Occidente. They were celebrating the 20th anniversary of their partnership, and graciously invited the mission workers in Guatemala to be part of it. Over the course of this long-term relationship, the partners had developed an efficient and sophisticated ministry, working together in areas of education, women’s issues, and health promotion. What a great way to observe their approach to mission partnership. The gathering took place at the Presbyterian seminary in the Western part of Guatemala. An intense summer travel schedule left Debbie a little under the weather, so she stayed home while I left the cool, rainy mountains of the Alta Verapaz for the warm, humid Pacific coast.

Doug and Mimi taking photos of scholarship recipients
Arriving Thursday afternoon, I would stay the night at the seminary, and then attend meetings and the celebration on Friday. Saturday I would make the journey back to Cobán. Then I met Dr. Doug Michael and his wife Mimi. Doug and Mimi have a long history of health promotion and education through their home congregation, 1st Presbyterian Church of Newton, N.C. The church is engaged in the partnership, and Doug and Mimi had returned to Guatemala as representatives of their congregation with a visit to their sister congregation in the Sur Occidente presbytery, El Redentor. Their visit to their partners was well-planned and prepared. Meetings with the church’s leaders were scheduled, and a workshop with the presbytery’s health promoters was to take place at another church building, starting shortly after the worship service. Another person was needed to provide some translation support and to just be a part of the visit. So Doug and Mimi invited me along.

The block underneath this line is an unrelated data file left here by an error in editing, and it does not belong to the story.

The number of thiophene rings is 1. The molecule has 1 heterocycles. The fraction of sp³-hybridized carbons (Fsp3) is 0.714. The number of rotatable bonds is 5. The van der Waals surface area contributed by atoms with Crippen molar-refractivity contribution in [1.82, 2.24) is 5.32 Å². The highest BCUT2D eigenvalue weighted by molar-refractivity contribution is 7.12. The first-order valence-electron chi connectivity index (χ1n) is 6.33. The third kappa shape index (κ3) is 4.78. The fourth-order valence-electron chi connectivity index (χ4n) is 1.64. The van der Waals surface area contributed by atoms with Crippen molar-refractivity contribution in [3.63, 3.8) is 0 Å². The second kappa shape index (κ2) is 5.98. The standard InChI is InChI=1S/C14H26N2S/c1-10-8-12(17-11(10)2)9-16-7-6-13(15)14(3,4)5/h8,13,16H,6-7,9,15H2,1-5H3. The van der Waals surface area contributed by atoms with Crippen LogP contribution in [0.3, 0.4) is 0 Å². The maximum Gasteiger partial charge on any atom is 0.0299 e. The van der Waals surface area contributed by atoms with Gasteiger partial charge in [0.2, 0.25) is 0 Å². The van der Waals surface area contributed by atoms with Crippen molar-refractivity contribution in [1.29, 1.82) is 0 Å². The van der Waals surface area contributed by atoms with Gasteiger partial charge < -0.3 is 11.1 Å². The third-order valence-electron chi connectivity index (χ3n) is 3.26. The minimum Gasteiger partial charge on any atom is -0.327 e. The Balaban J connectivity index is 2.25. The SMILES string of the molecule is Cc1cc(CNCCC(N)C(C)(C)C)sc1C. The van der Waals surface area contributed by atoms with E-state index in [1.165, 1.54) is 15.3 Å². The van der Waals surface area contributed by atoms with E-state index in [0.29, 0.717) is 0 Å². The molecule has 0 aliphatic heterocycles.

We stayed with a leading family of the community. The extended family that included Doug and
Our 'Family' during our stay
Mimi was automatically extended to include me. The church leaders, members, and all the kids, most of whom were able to attend school because of the generosity of church members thousands of miles away, embraced me as if I’d been walking with them for years. During the health promotion workshop I was invited to step in for one of the facilitators so she could attend to other duties. It was a role-playing exercise of the workshop, so I even got the chance to ‘ham it up’ a little. It was both a fun, and effective exercise to demonstrate how initial investments in healthy options like water filtration, wood stoves vented outside of buildings, vegetable gardens, and overall health promotion have long-term paybacks on the investment.
Health Promotion Workshop
Trying to convince this health promoter to buy some 'fun' stuff.

Playing games with the kids
“The job of savior of the world is already taken. 80% of ministry is just showing up.” Those were the words of Pastor Jenny McDevitt, one of the speakers at a recent gathering of Presbyterian Mission Workers that took place in El Salvador. My recent visit to Sur Occidente proved these words to me once again. An accomplished medical professional playing “rock, paper, scissors” with a local boy. A PC(USA) mission worker joking around with health promoters in a workshop, people who pray for, correspond with, and financially support mission workers around the globe… These are examples of what God can do when we just ‘show up’.

Richard and Debbie Welch